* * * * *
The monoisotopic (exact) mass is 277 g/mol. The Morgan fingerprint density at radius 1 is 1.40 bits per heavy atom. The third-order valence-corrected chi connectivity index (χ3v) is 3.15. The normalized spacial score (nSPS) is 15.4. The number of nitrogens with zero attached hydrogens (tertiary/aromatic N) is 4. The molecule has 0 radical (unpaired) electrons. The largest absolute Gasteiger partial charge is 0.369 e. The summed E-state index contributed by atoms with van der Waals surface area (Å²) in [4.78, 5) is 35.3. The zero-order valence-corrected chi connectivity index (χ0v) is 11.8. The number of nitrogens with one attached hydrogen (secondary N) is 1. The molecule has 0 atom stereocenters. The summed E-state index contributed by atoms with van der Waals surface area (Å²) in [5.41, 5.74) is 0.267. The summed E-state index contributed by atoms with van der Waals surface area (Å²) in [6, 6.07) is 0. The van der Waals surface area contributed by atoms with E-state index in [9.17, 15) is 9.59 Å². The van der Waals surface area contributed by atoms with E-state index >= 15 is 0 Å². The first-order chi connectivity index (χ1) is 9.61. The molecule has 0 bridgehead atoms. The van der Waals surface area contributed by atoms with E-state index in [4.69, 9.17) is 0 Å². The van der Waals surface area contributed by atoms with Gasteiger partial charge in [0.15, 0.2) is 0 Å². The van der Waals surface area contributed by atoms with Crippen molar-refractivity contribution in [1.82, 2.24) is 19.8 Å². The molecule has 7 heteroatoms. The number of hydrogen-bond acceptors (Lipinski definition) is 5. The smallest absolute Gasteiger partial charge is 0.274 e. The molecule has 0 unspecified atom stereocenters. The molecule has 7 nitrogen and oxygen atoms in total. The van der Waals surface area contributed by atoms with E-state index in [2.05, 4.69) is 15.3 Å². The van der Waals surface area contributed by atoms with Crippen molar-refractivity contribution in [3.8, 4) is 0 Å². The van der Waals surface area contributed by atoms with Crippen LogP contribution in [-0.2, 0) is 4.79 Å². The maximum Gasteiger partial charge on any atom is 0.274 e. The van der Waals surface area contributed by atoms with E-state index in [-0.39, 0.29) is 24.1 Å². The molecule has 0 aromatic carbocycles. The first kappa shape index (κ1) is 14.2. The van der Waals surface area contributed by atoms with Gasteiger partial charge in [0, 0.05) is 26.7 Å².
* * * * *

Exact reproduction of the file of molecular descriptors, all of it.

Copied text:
The monoisotopic (exact) mass is 277 g/mol. The Morgan fingerprint density at radius 1 is 1.40 bits per heavy atom. The third-order valence-corrected chi connectivity index (χ3v) is 3.15. The normalized spacial score (nSPS) is 15.4. The number of nitrogens with zero attached hydrogens (tertiary/aromatic N) is 4. The molecule has 0 radical (unpaired) electrons. The largest absolute Gasteiger partial charge is 0.369 e. The summed E-state index contributed by atoms with van der Waals surface area (Å²) in [4.78, 5) is 35.3. The zero-order valence-corrected chi connectivity index (χ0v) is 11.8. The number of nitrogens with one attached hydrogen (secondary N) is 1. The molecule has 0 atom stereocenters. The summed E-state index contributed by atoms with van der Waals surface area (Å²) in [5.41, 5.74) is 0.267. The summed E-state index contributed by atoms with van der Waals surface area (Å²) in [6, 6.07) is 0. The van der Waals surface area contributed by atoms with E-state index in [9.17, 15) is 9.59 Å². The van der Waals surface area contributed by atoms with E-state index >= 15 is 0 Å². The first-order chi connectivity index (χ1) is 9.61. The molecule has 0 bridgehead atoms. The van der Waals surface area contributed by atoms with E-state index in [4.69, 9.17) is 0 Å². The van der Waals surface area contributed by atoms with Gasteiger partial charge in [0.15, 0.2) is 0 Å². The van der Waals surface area contributed by atoms with Crippen molar-refractivity contribution in [1.82, 2.24) is 19.8 Å². The molecule has 7 heteroatoms. The number of hydrogen-bond acceptors (Lipinski definition) is 5. The smallest absolute Gasteiger partial charge is 0.274 e. The molecule has 0 unspecified atom stereocenters. The molecule has 7 nitrogen and oxygen atoms in total. The van der Waals surface area contributed by atoms with E-state index in [2.05, 4.69) is 15.3 Å². The van der Waals surface area contributed by atoms with Crippen molar-refractivity contribution in [3.8, 4) is 0 Å². The van der Waals surface area contributed by atoms with Crippen LogP contribution in [-0.2, 0) is 4.79 Å². The maximum Gasteiger partial charge on any atom is 0.274 e. The van der Waals surface area contributed by atoms with E-state index in [-0.39, 0.29) is 24.1 Å². The molecule has 0 aromatic carbocycles. The first kappa shape index (κ1) is 14.2. The van der Waals surface area contributed by atoms with Gasteiger partial charge in [0, 0.05) is 26.7 Å².